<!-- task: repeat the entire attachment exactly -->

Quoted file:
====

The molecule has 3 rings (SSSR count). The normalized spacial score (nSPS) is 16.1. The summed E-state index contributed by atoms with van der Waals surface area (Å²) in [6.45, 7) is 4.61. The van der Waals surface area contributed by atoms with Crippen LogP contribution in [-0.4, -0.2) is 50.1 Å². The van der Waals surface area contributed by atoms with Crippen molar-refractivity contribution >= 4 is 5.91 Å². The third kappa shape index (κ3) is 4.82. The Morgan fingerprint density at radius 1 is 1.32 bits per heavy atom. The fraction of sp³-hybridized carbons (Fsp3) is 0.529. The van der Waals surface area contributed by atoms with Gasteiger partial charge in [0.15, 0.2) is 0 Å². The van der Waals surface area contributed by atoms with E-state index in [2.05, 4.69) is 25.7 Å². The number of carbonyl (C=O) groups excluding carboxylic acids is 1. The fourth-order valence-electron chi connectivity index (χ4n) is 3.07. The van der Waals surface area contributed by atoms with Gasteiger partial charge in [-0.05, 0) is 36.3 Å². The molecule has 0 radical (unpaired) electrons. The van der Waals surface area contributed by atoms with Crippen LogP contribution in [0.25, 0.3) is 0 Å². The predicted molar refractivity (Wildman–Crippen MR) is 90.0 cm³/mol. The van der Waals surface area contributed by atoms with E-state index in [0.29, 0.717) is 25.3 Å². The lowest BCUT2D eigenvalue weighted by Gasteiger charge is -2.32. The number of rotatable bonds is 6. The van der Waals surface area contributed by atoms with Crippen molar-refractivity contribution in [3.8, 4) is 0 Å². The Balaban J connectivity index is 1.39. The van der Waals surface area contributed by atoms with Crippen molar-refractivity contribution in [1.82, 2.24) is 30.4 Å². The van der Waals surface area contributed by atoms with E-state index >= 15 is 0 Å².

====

The molecule has 3 rings (SSSR count). The normalized spacial score (nSPS) is 16.1. The summed E-state index contributed by atoms with van der Waals surface area (Å²) in [6.45, 7) is 4.61. The van der Waals surface area contributed by atoms with Crippen LogP contribution in [-0.4, -0.2) is 50.1 Å². The van der Waals surface area contributed by atoms with Crippen molar-refractivity contribution >= 4 is 5.91 Å². The third kappa shape index (κ3) is 4.82. The Morgan fingerprint density at radius 1 is 1.32 bits per heavy atom. The fraction of sp³-hybridized carbons (Fsp3) is 0.529. The van der Waals surface area contributed by atoms with Gasteiger partial charge in [0.15, 0.2) is 0 Å². The van der Waals surface area contributed by atoms with E-state index in [2.05, 4.69) is 25.7 Å². The number of carbonyl (C=O) groups excluding carboxylic acids is 1. The fourth-order valence-electron chi connectivity index (χ4n) is 3.07. The van der Waals surface area contributed by atoms with Gasteiger partial charge in [-0.05, 0) is 36.3 Å². The molecule has 0 radical (unpaired) electrons. The van der Waals surface area contributed by atoms with Crippen LogP contribution in [0.25, 0.3) is 0 Å². The predicted molar refractivity (Wildman–Crippen MR) is 90.0 cm³/mol. The van der Waals surface area contributed by atoms with E-state index in [0.29, 0.717) is 25.3 Å². The lowest BCUT2D eigenvalue weighted by Gasteiger charge is -2.32. The number of rotatable bonds is 6. The van der Waals surface area contributed by atoms with Crippen molar-refractivity contribution in [3.8, 4) is 0 Å². The Balaban J connectivity index is 1.39. The van der Waals surface area contributed by atoms with Crippen molar-refractivity contribution in [1.82, 2.24) is 30.4 Å². The van der Waals surface area contributed by atoms with E-state index >= 15 is 0 Å².